In a similar fashion, the action clause may include variables and be simple as “Log events of type E1 in element X”. Actions may also involve the delegation of a complex task to an element such as “Reduce workload in element X by 10%,” where the details of how to reduce the workload are determined by the autonomic element X. Moreover, actions may include the creation, modification, or removal of rules from the rule sets in the three Logic Modules. This rule learning process may be performed using any appropriate machine learning technique, including those previously enumerated herein. For example, upon the discovery of a new diagnosis, an action clause may state “Add a new rule R in the Problem Determination Logic Module where R: IF events of type E5 and E6 occur simultaneously in an element of type T1, THEN problem of type P9 has occurred.”
The specifics of the types of available (or known) elements, events, known problems, conditions, and actions are all stored in the Databases 705, 711, 716 associated with each of the three logic modules 704, 710, and 715, respectively. These Databases can be updated (e.g., a new class of element is introduced) both by machines as well as humans.
It should be noted from the above description that the preferred embodiment of the present invention allows for at least two levels of adaptivity in the rule sets contained in the three logic modules 704, 710, and 715. First, there is the adaptivity in the condition clauses that are under the control of algorithms with the ability to learn from past experience or examples. For example, over a period of time, a neural network may learn to diagnose a particular problem with increasing accuracy by modifying the weights in its network. Thus the condition clause will gain increasing specificity in diagnosing that problem.
A more important type of adaptivity is possible because the present invention permits the generation, prioritization, modification, and removal of rules from rule sets in the Logic Modules based on the efficacy of the actions suggested by the rules themselves. First, machine learning approaches such as Inductive logic programming may be employed to infer new rules from existing rule sets. Examples of inductive logic programming include the FOIL algorithm described in Quinlan, J. R., Cameron-Jones, R. M., “Induction of Logic Programs: FOIL and Related Sytems,” New Generation Computing 13 (1995), pp. 287–312, which is hereby incorporated by reference, or the GOLEM algorithm described in Muggleton, S., Feng, C., “Efficient Induction of Logic Programs,” in Proceedings of the 1st Conference on Algorithmic Learning Theory, Ohmsha, Tokyo, 1990, which is hereby also incorporated by reference. Moreover, the effectiveness of new and old rules in solving or preventing problems are monitored by the Problem Determination and Error Recovery System 700 as well as its human operators, and the results are used to re-prioritize, modify or remove rules in the rule sets. These changes may give rise to further creation of new rules through application of inductive logic programming. Thus, the adaptivity of the rule sets in the Logic Modules will emerge through the automatic application of inference engines in the Logic Modules and through direct human intervention.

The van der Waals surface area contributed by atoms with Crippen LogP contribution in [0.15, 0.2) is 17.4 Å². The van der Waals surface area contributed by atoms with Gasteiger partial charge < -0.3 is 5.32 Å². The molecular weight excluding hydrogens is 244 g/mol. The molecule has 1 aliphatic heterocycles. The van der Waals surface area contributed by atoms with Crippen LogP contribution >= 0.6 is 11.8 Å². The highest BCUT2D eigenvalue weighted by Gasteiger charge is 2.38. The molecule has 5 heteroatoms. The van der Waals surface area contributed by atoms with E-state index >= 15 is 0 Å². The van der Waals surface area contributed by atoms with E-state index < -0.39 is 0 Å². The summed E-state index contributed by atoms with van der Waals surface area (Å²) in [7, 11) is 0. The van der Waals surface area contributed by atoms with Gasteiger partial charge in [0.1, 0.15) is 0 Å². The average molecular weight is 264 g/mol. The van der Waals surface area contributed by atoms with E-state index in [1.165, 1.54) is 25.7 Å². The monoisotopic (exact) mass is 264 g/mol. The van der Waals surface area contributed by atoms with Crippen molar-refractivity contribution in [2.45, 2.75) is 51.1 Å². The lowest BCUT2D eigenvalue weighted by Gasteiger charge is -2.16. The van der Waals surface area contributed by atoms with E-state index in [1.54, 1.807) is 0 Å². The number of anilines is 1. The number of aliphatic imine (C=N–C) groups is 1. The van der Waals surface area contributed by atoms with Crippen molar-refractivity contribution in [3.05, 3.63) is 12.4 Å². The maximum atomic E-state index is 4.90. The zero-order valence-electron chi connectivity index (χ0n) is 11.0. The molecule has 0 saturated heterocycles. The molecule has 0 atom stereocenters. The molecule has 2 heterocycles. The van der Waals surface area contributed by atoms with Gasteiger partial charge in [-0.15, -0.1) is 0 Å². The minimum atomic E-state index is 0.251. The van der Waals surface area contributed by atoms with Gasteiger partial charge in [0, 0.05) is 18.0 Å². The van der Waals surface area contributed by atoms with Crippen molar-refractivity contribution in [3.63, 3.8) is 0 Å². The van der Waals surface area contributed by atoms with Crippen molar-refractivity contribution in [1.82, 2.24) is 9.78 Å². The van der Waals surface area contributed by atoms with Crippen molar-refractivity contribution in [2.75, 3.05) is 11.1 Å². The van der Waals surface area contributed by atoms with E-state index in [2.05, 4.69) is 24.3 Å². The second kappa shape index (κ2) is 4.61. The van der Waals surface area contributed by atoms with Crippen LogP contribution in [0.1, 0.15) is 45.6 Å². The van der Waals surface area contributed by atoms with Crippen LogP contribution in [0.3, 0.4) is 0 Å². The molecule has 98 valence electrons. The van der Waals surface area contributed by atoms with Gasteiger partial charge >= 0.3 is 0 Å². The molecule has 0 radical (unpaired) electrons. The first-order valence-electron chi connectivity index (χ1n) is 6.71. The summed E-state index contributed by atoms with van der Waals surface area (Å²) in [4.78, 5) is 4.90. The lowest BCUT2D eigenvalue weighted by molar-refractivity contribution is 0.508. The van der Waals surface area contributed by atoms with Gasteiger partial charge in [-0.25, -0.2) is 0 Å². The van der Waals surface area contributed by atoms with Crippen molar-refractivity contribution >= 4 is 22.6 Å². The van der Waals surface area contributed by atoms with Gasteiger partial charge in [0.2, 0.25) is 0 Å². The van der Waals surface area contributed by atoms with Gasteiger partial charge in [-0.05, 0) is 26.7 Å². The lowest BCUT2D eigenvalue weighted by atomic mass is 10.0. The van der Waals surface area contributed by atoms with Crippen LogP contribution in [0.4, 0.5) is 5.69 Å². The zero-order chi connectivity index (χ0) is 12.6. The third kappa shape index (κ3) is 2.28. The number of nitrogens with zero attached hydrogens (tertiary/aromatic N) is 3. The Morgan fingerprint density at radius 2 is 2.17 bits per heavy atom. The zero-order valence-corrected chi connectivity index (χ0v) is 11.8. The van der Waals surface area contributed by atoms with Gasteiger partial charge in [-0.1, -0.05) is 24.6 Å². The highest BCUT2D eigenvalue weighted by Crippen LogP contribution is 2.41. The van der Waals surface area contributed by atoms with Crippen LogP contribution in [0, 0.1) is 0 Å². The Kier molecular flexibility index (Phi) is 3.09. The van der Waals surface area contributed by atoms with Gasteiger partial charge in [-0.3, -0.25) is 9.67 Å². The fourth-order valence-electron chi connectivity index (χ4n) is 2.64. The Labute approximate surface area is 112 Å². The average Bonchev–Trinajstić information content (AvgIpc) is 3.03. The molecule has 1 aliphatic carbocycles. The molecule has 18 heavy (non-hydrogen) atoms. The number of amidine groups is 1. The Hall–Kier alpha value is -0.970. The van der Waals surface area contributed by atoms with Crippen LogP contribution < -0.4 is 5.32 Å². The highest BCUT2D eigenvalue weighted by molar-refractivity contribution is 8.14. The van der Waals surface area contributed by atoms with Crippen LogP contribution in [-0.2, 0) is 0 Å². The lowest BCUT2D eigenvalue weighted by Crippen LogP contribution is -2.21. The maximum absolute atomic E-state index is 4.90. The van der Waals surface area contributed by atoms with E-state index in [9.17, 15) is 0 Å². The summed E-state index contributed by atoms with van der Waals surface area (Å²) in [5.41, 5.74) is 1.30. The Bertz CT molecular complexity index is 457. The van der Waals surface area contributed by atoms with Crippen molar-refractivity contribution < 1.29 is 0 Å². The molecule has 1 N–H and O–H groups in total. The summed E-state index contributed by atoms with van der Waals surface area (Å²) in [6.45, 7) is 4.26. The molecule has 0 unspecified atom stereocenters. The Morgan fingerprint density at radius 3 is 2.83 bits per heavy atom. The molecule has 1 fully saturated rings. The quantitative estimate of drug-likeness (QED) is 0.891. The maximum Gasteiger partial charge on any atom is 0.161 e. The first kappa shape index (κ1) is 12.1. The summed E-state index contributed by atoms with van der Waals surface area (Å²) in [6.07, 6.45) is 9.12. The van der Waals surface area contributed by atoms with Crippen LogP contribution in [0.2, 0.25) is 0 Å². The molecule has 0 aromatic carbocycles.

Problem Determination Logic Module 710 may have various rules to detect and classify problems from Composite Log 709. For example, Problem Determination Logic Module 710 may have the following rules R1, R2, R3 and R4:
If Problem Determination Logic Module 710 determines that Composite Log 709 satisfies the conditions of Rule R1 and R2, it will use its knowledge base (Database 711), and its inference engine (not shown) to draw the conclusions that Element 701 has a problem of class P1 and Element 702 has a problem of class P2. These conclusions will constitute new facts that will together satisfy the conditions of rule R3, causing the inference engine to conclude further that element 703 may have a problem of class P3 with 80% probability in the next five minutes. The probabilistic assertion of a problem of class P3 will, in turn, trigger rule R4 that will direct Problem Determination Logic Module 710 to communicate the diagnosis to Error Recovery Logic Module 715. It is also possible that Database 711 of Problem Determination Logic Module 710 may contain a list of problem types that is to be reported to Error Recovery Logic Module 715 for further processing. As another approach, Problem Determination Logic Module 710 may wait until its inference engine reaches no more problem diagnoses before communicating the results to Error Recovery Logic Module 715.